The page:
Continuing on from the last two posts, this final one looks at understanding how journalists find stories and decide to write about them. The 2010 PRWeek/PRNewswire survey of both traditional and non traditional journalists found that PR pitches through social media resulted in coverage more than 70% of the time. Wow! In contrast, the usual way PR executives pitch journalists via email resulted in less than 20% coverage success. Are you doing your best to identify and relationship build with journalists and bloggers through social media channels like Twitter and Linkedin? You should be doing this first, before you need to pitch them on stories.

Journalists are now being asked to write for their publications’ online editions and blogs and to maintain a personal Twitter account. That’s a lot of need for informative and entertaining stories! It is also putting more demands on their time. Pitch a story where you have already gathered together information links, have talent or interview subjects on notice and their contact details easily at hand, have your photos placed online where they can be easily used for a story, basically do everything you can to make it an easy story to write. Your chances of coverage are exponentially increased if you do this.

91% of bloggers and 68% online journalists say they use blogs for research, but only 35%-38% of traditional journalists (newspaper/magazine) do. Since you will want stories from both, you should be maintaining some sort of blog presence and looking for coverage on blogs that reach your target audience. Twitter is used as a source for stories mainly by bloggers and online publications and not as often by traditional journalists. I expect its use will only increase as time goes on.

I have long held the suspicion that coverage is easier to get if you are willing to buy advertising on the media platform. While journalists deny this is the case, the study cites that PR practitioners see the correlation between coverage and advertising. 40% say they have received coverage as a result of “pay-for-play” (you buy advertising, they write editorial pieces).  Take from this what you will. I can say that I receive coverage when my story is closely aligned with the goals of the journalist and I haven’t bought advertising to get that, but I when I have been in advertising negotiations, blog owners have told me that they will give me editorial as well.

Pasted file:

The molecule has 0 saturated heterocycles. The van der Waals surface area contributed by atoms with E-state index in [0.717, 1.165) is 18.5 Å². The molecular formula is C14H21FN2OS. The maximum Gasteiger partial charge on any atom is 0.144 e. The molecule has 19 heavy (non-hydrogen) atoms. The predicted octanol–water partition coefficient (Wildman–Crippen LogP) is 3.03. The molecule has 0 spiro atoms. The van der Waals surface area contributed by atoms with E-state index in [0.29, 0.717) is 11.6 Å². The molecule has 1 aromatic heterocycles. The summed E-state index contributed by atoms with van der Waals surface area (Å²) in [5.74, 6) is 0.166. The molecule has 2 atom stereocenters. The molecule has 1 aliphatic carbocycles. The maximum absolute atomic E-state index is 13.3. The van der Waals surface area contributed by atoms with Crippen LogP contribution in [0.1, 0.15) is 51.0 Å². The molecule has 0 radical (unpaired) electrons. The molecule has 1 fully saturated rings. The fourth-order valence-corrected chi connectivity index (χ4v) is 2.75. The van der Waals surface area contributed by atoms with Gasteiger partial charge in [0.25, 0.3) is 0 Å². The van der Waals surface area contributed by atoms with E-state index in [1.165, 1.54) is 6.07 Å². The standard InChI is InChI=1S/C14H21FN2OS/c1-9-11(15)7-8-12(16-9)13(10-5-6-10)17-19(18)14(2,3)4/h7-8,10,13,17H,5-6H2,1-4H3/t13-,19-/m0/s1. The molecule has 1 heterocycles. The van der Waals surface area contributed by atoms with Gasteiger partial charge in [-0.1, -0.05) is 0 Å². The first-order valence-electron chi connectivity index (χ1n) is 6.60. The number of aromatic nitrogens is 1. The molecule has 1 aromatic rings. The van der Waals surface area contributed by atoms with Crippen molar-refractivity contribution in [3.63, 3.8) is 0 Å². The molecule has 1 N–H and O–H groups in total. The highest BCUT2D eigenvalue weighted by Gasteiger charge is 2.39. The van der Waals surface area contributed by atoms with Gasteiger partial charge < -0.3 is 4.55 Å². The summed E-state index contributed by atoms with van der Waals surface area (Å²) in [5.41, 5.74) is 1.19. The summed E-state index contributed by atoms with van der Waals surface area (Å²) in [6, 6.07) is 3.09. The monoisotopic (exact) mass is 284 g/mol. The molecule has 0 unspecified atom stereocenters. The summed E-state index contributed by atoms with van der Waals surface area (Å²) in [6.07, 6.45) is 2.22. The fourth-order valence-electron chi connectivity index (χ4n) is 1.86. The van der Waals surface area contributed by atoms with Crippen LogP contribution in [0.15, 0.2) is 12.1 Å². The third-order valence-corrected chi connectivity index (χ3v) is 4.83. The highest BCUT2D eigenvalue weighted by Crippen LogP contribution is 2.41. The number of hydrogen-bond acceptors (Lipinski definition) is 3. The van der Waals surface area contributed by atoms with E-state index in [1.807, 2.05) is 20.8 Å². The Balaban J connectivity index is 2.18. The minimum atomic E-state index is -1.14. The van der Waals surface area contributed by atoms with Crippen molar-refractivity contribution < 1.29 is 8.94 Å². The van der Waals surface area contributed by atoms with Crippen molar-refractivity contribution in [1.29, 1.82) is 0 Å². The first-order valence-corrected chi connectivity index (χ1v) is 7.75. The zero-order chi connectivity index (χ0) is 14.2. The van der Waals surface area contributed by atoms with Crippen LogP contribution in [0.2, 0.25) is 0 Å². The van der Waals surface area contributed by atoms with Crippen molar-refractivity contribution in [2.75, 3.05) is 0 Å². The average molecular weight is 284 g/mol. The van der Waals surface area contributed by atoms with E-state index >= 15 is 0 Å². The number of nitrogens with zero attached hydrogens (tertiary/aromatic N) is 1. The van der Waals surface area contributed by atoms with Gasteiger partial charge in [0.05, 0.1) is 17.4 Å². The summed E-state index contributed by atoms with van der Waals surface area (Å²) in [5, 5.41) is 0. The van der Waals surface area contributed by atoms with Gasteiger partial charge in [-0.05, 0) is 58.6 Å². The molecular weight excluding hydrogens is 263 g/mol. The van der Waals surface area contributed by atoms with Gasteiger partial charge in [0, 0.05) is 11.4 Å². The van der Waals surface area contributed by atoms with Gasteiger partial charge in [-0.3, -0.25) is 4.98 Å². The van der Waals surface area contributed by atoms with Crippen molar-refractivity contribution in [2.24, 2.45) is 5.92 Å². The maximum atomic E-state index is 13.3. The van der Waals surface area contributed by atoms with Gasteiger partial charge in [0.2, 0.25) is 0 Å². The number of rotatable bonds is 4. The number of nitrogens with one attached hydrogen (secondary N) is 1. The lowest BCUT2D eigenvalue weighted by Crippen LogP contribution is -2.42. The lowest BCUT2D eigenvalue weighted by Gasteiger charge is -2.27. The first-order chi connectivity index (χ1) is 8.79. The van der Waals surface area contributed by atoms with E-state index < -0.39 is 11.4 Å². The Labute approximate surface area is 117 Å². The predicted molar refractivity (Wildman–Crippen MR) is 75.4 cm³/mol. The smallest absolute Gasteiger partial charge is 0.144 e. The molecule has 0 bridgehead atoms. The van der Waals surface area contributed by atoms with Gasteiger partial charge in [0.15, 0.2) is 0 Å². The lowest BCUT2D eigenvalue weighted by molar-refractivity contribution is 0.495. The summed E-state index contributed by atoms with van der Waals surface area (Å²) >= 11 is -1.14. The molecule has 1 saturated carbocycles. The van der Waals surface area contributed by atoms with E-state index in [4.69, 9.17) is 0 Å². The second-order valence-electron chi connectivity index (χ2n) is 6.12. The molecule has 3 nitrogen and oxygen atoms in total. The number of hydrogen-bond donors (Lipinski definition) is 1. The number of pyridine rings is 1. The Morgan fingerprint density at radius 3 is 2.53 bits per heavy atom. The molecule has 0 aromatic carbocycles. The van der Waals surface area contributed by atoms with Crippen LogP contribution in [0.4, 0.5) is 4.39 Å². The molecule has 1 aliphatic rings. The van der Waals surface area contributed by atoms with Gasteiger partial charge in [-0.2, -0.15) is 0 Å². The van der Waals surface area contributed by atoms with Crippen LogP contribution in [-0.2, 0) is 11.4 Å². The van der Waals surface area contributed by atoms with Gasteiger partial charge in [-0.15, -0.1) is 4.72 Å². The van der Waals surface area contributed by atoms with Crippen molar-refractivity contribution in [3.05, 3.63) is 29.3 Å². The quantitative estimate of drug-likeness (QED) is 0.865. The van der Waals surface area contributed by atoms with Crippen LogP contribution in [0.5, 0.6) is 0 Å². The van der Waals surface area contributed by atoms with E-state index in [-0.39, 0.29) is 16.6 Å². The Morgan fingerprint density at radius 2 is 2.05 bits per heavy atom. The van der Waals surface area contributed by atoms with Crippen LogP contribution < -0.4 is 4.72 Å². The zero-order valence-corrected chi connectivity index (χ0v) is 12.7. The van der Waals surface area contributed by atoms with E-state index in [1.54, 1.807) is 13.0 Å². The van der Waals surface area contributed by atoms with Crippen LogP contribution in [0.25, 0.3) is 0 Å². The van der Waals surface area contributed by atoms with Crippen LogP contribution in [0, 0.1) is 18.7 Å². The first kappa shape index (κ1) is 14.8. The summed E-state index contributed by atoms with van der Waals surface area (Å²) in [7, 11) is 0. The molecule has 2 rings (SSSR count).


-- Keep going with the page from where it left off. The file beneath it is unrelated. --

A few ways journalists find stories or decide on what to write

-Assigned by an editor. They are given names of sources to interview which may have been pulled from an in-house database of trusted and reliable sources. These sources are often long term relationships with experts and PR professionals. Sometimes the journalist does comb the internet looking for new sources. This is how I was approached by USA Today to give a quote on a story the journalist was writing. He used Google. Will your name be found on Google as an expert or a good source of information on a topic?

-Write stories based around recent news events. If you can be a credible source for a journalist or if your film’s subject matter speaks in some way to that event, there’s a good opportunity to pitch an idea. If you can somehow put a fresh or unique spin on that event, you are likely to get coverage.

-They look for original story ideas to develop. This is where knowing about the style of writing or the type of audience the writer attracts is beneficial. If you can help them with valuable research links or help them uncover stories that haven’t been told, you are providing a much needed service to the journalist. You’ll be rewarded with either coverage this time, or remembered for coverage at a later date. Or maybe both!

-They expand on stories written by others. If a well read story by another publication can be localized or serve as a counterpoint, this provides a great story angle. Again, be of service and pitch an angle with supporting documents where your story can tie in to a widely read story or news event.

-They talk to people. Obviously journalists always are looking for good stories. In addition to coming up with their own ideas, they call contacts to chat and get a feel for the vibes in the area they report on.  They also go to live events, conferences, film festivals to meet people and talk; sometimes to people they already know and sometimes to people they meet on site. They don’t go so you can run up to them with your press kit and pressure them to write about it. At film festivals, I make note of press badges and either strike up a conversation by asking what they are experiencing, what they are there to cover or what they normally write about (note, this conversation is all about THEM). If my story is relevant to their needs (not just my own), I will work it in. If it isn’t, I never push it. Being face to face is a very intimate experience and it is easy to tune someone out who is being pushy or simply excuse yourself and leave. You don’t want either of those things to happen.  Be respectful and always think about how you can be of service to the journalist, not how they can be of service to you.

Hopefully this series of posts is helpful to you in figuring out the most effective ways to approach journalists and bloggers. Put yourself in their place and look at your pitch from the perspective of how your story will be informative or entertaining for their readers. If it isn’t apparent in your pitch, the likelihood of successful coverage is low.

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